- Animal Production: grazing - rotational
- Education and Training: mentoring, workshop
- Farm Business Management: whole farm planning, budgets/cost and returns, marketing management, agricultural finance, market study
- Production Systems: holistic management
- Sustainable Communities: ethnic differences/cultural and demographic change
Opportunities exist in farming, especially for those who respond to the growing consumer interest in healthy food and stewardship of natural resources. A wide range of Ohioans started, or hope to start, a farm. Often passionate for farming, these beginning farmers face formidable challenges not only in gaining access to land and in financing their dreams, but also in finding good mentors, developing new networks, identifying high quality information sources, and securing learning opportunities customized to their needs. Beginning farmers seek to develop knowledge and gain new skills in sustainable agricultural production and business and look for learning opportunities responsive to their time-sensitive availability.
Beginning farmers are not only people at early stages of their working lives, but also mid-career changers and individuals retired from another occupation. Individuals with farming experience also sometimes think of themselves as beginning farmers, for example, if they are assuming the primary responsibility for an intergenerational farm or if they are beginning major changes in production or marketing practices to improve their farm’s sustainability.
In 2005 the North Central Region Sustainable Agriculture Research and Education (SARE) Program of the U.S. Department of Agriculture awarded Innovative Farmers of Ohio (IFO) a contract to pilot a mentor-based program for beginning farmers in central Ohio. Wisdom in the Land was delivered two times as a 15-month program beginning either November 2006 or March 2007, and one time as a 6-month program beginning January 2008. The program was customized to the developmental priorities of each group, and offered knowledge-building seminars, skill-building workshops, and dedicated individualized mentoring with an experienced farmer either up to 30 hours (15-month program) or 18 hours (6-month program). Financial support and incentives per farm included publications, transportation stipends, and educational reimbursements. Each mentor received an honorarium and had contingent eligibility for a transportation stipend and an educational reimbursement.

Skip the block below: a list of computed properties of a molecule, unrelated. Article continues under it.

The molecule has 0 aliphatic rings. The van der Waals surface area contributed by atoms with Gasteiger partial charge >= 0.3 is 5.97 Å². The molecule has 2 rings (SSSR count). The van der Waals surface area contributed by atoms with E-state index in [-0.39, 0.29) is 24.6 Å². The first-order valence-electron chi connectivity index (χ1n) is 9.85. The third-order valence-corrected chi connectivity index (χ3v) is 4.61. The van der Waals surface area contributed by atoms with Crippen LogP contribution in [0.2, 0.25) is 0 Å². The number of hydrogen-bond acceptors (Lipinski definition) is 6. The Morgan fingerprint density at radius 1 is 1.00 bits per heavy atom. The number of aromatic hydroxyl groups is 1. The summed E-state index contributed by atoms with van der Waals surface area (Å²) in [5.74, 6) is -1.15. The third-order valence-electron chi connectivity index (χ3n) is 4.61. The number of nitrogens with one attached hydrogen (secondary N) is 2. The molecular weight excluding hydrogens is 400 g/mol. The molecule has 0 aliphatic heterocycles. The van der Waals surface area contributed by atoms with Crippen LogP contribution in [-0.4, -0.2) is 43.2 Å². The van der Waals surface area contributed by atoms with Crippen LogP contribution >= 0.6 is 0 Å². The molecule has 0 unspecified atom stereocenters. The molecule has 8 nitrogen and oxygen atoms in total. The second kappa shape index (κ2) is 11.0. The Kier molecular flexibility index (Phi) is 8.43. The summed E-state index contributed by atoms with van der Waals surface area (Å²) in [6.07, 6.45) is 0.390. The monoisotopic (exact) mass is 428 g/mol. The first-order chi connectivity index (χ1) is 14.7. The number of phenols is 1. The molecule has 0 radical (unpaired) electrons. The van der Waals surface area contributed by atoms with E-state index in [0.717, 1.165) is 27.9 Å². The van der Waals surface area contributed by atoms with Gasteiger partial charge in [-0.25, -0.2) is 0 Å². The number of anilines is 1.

This is a report of the pilot program Wisdom in the Land. It includes information about the participants of the program, the experienced farmers who mentored them, and the program content and process. It also summarizes changes the participating beginning farmers made as a result of program-related learning. (Also see a separate publication, Ohio Beginning Farmers Find Wisdom in the Land, Participant Profiles, 2006-2008 and Resource Directory, of 23 individual stories and an annotated directory of resource organizations both utilized for program delivery and that provide services, publications, and information beneficial to other Ohio beginning farmers.) Equally of interest and based upon program experiences, an analysis is made of mentoring relationships. This report additionally includes information about the involvement of other organizations through an Advisory Council, information about outreach and recruitment of participants and mentors, information about financial assistance offered and utilized.
Recommendations for future services to Ohio beginning farmers are made with input from participants, mentors, the program manager, and members of the Advisory Council.
Ohio beginning and transitioning farmers are not prepared to operate sustainable agricultural enterprises, and Ohio lacks a program that systematically provides holistic assistance to help such farmers access and utilize capital and credit, land, training, and markets.
The project was to develop and pilot an educational program that responds to beginning and transitioning Ohio farmers, building on program models from other States. Service Performance Targets included:
1. Two 15-month Programs
2. 40 Program Participants
3. Two Orientations
4. Twelve Seminars
5. Twelve Experiential Workshops
6. Individual Mentoring Relationships for 40 Program Participants
7. Financial Support for Other Professional Development Opportunities
8. 25 – 40 Mentors Recruited, Selected, Trained (for Individual Mentoring Assignments)
9. Write, Publish, and Distribute Profiles
10. Define Program Model Worthy of Replication throughout Ohio
In addition,a Leadership Council was to be established to assist with design, outreach and accountability, whose members especially assist with mentor recruitment.
A comprehensive evaluation plan was to be designed with consideration given to mentoring programs in other States.